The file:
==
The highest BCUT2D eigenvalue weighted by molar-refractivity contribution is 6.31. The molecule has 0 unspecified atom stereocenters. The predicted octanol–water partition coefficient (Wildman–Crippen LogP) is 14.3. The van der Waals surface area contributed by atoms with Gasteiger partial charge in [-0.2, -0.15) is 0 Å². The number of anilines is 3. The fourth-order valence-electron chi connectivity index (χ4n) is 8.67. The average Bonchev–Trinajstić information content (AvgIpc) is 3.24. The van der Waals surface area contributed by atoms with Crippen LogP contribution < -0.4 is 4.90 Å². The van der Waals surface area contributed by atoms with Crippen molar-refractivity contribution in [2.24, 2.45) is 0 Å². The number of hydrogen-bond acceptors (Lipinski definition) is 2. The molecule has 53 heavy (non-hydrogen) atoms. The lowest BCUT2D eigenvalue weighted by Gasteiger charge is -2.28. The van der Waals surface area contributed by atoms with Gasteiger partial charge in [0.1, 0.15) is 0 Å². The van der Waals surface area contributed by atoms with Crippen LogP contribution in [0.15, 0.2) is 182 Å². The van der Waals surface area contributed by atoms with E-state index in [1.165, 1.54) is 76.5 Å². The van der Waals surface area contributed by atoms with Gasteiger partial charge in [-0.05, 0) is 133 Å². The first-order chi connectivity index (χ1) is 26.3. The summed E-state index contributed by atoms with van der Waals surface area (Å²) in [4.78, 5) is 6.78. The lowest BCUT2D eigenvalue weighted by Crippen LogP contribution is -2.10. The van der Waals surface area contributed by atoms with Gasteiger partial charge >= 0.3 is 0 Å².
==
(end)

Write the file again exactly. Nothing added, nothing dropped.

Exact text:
The highest BCUT2D eigenvalue weighted by molar-refractivity contribution is 6.31. The molecule has 0 unspecified atom stereocenters. The predicted octanol–water partition coefficient (Wildman–Crippen LogP) is 14.3. The van der Waals surface area contributed by atoms with Gasteiger partial charge in [-0.2, -0.15) is 0 Å². The number of anilines is 3. The fourth-order valence-electron chi connectivity index (χ4n) is 8.67. The average Bonchev–Trinajstić information content (AvgIpc) is 3.24. The van der Waals surface area contributed by atoms with Crippen LogP contribution < -0.4 is 4.90 Å². The van der Waals surface area contributed by atoms with Crippen molar-refractivity contribution in [2.24, 2.45) is 0 Å². The number of hydrogen-bond acceptors (Lipinski definition) is 2. The molecule has 53 heavy (non-hydrogen) atoms. The lowest BCUT2D eigenvalue weighted by Gasteiger charge is -2.28. The van der Waals surface area contributed by atoms with Gasteiger partial charge in [0.1, 0.15) is 0 Å². The van der Waals surface area contributed by atoms with Crippen LogP contribution in [0.15, 0.2) is 182 Å². The van der Waals surface area contributed by atoms with E-state index in [1.165, 1.54) is 76.5 Å². The van der Waals surface area contributed by atoms with Gasteiger partial charge in [-0.05, 0) is 133 Å². The first-order chi connectivity index (χ1) is 26.3. The summed E-state index contributed by atoms with van der Waals surface area (Å²) in [4.78, 5) is 6.78. The lowest BCUT2D eigenvalue weighted by Crippen LogP contribution is -2.10. The van der Waals surface area contributed by atoms with Gasteiger partial charge >= 0.3 is 0 Å².